Let’s face it. No matter how hard we try or how much we want it, we can’t do it all. Regardless of the size of your organization, you will eventually come across at least one aspect (usually several) that is not feasible or cost effective to do for yourself. Whether it is buying paper, printer ink, food, or a new MRI machine, you will sooner or later find that you must go in search of a vendor.
Hiring a vendor has several advantages. It can reduce operational costs, enhance working conditions, improve responsiveness, and save significant money.
While outsourcing to a vendor may be necessary, there are also times when it is not wise to do so.
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- If you and the potential vendor do not have the same goals.
- If you feel like you must micromanage the entire project and process.
Contractor/Vendor Selection: Bridging The Communication Gap (#3 in the series Outsourcing From a Project Manager’s Perspective)
By Susan Peterson
In the continuing series on outsourcing project work this month’s column addresses the challenges related to selecting those individuals and/or organizations that will provide the expertise needed for specific activities. All too often this process is filled with “communication disconnects” in documenting what is needed from contractors/vendors. Whether one uses requests for proposal (RFPs), requests for information (RFIs), or other types of vendor solicitation documents, clear definition is critical. I have participated in the election process in multiple roles including leading the selection process, writing solicitation documents for clients, and responding to client proposals. The following areas are primary considerations to effectively facilitate the project vendor selection and subsequently the contracting process.
Be specific — even if it hurts.
There is no substitute for clarity in specifying what activities need to be performed. Read the Complete Article
Procurement Management in Project Management – Taking Out a Contract (#4 in the series Procurement Management in Project Management)
By Joseph Phillips
Contracts override everything: promises, email, secret handshakes. As long as they don’t include illegal activities, contracts are backed by the U.S. legal system. A contract is what makes the deal a deal.
To get to the contracting activities, you need to create the procurement documents. The initial document is usually the statement of work (SOW), which describes the thing or service you want to buy. The SOW is provided to the vendor with an invitation to bid (IFB), which you probably also know as a request for quote (RFQ). The IFB and the RFQ are basically the same thing and are focused just on price, not ideas.
A request for proposal wants a price, but also suggestions and ideas on how the project work should be done. Proposals are more than just costs—they’re a bit of consulting from the vendor. Read the Complete Article
What is Closing Process Group
By Sivaraj Dhanasekaran
We will start with simple term first, Closing process group means, offically closing the project by getting the formal approval, acceptance from the project sponsor and stakeholders. Secure and store all documents related to the project. Document the lessons learned, issues and store for future referrals. And it states that the project is ready to move to next phase which is usally the operational phase.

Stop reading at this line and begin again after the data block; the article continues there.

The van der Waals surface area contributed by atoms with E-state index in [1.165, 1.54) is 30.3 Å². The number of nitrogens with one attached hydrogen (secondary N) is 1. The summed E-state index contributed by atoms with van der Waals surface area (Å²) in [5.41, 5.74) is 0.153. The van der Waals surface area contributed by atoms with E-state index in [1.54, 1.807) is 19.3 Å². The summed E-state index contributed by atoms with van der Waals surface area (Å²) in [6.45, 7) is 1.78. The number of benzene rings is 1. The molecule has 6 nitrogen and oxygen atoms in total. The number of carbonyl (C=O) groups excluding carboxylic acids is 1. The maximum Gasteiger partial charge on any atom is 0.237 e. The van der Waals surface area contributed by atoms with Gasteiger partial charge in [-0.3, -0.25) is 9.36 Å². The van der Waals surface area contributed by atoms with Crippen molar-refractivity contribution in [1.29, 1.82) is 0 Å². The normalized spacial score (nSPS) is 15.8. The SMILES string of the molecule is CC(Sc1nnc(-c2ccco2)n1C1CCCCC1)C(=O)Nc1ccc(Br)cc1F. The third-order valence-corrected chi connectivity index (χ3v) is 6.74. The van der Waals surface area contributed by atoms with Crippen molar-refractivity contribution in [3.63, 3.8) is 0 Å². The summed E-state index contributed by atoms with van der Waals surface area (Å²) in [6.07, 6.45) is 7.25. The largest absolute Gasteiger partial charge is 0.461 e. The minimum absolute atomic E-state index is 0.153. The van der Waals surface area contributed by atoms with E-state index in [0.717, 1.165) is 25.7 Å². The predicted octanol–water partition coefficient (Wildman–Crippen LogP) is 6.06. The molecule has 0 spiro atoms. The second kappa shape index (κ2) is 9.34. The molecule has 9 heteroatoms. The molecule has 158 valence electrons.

PMBOK 3 definition
Closing brings a formal, orderly end to the project phase or to the project itself. Once the project objectives have been met, the Closing process group starts, it is an important processes that collects all the project information and stored for future reference. Contract closeout occurs in this process group, and formal acceptance and approval are obtained from project stakeholders.
The objectives of the Closing Project domain are as follows:
- Obtain Final Acceptance for the Project
- Obtain Financial, Legal, and Administrative Closure
- Release Project Resources
- Identify, Document, and Communicate Lessons Learned
- Create and Distribute Final Project Report
- Archive and Retain Project Records
- Measure Customer Satisfaction
Knowledge Areas & Processes
Dhanasekaran, Sivaraj is a certified PMP and works as a Senior Project Manager in one of the leading MNC banks in Singapore. Read the Complete Article
Evolution of the Owner’s Role in Program Management – Activity: Procurement (#12 in the series Evolution of the Owner’s Role in Program Management)
By Robert Prieto
Traditional Owner Role:
Owner’s procurement responsibilities encompass development of contract packages, applicable terms and conditions, advertising and conduct of solicitation processes, bid evaluation, negotiation and issuance of contracts. Contract change processes typically require additional procurement support in the evaluation of contractor requests for financial or other contract modifications.
Owner Role Under Program Management:
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- Owner’s procurement responsibilities will be limited to development of very select, major contract packages. Owner will work with Program Manager to develop standard program terms and conditions.
- Owner would approve procurements over threshold values with other procurement authority traditionally delegated to the Program Manager. Direct procurement by the Program Manager on his own commercial paper and with the Program Manager’s standard terms and conditions augmented by special provisions Owner may require may be utilized as part of transitioning the majority of procurement efforts to the Program Manager.